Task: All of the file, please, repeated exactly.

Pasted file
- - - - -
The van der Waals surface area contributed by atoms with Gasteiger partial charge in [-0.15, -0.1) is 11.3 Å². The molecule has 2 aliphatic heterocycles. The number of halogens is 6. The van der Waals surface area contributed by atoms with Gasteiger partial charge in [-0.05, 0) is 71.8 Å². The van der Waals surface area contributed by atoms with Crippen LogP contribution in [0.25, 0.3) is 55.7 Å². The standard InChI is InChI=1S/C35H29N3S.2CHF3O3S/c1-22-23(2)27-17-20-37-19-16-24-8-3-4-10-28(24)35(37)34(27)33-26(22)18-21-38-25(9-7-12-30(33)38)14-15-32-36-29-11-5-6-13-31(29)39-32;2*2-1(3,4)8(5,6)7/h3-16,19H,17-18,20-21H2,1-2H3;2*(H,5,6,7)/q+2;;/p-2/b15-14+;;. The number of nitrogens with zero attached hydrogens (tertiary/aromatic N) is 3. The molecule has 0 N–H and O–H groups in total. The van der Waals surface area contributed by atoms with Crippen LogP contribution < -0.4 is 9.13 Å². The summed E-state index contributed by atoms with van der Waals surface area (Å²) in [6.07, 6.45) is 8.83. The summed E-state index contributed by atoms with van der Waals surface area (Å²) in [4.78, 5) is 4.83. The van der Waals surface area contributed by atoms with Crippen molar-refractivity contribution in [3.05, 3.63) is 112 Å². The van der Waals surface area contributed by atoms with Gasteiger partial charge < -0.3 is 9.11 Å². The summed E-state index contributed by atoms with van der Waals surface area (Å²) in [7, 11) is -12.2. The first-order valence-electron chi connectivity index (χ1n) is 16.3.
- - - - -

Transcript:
The van der Waals surface area contributed by atoms with Gasteiger partial charge in [-0.15, -0.1) is 11.3 Å². The molecule has 2 aliphatic heterocycles. The number of halogens is 6. The van der Waals surface area contributed by atoms with Gasteiger partial charge in [-0.05, 0) is 71.8 Å². The van der Waals surface area contributed by atoms with Crippen LogP contribution in [0.25, 0.3) is 55.7 Å². The standard InChI is InChI=1S/C35H29N3S.2CHF3O3S/c1-22-23(2)27-17-20-37-19-16-24-8-3-4-10-28(24)35(37)34(27)33-26(22)18-21-38-25(9-7-12-30(33)38)14-15-32-36-29-11-5-6-13-31(29)39-32;2*2-1(3,4)8(5,6)7/h3-16,19H,17-18,20-21H2,1-2H3;2*(H,5,6,7)/q+2;;/p-2/b15-14+;;. The number of nitrogens with zero attached hydrogens (tertiary/aromatic N) is 3. The molecule has 0 N–H and O–H groups in total. The van der Waals surface area contributed by atoms with Crippen LogP contribution < -0.4 is 9.13 Å². The summed E-state index contributed by atoms with van der Waals surface area (Å²) in [6.07, 6.45) is 8.83. The summed E-state index contributed by atoms with van der Waals surface area (Å²) in [4.78, 5) is 4.83. The van der Waals surface area contributed by atoms with Crippen molar-refractivity contribution in [3.05, 3.63) is 112 Å². The van der Waals surface area contributed by atoms with Gasteiger partial charge < -0.3 is 9.11 Å². The summed E-state index contributed by atoms with van der Waals surface area (Å²) in [7, 11) is -12.2. The first-order valence-electron chi connectivity index (χ1n) is 16.3.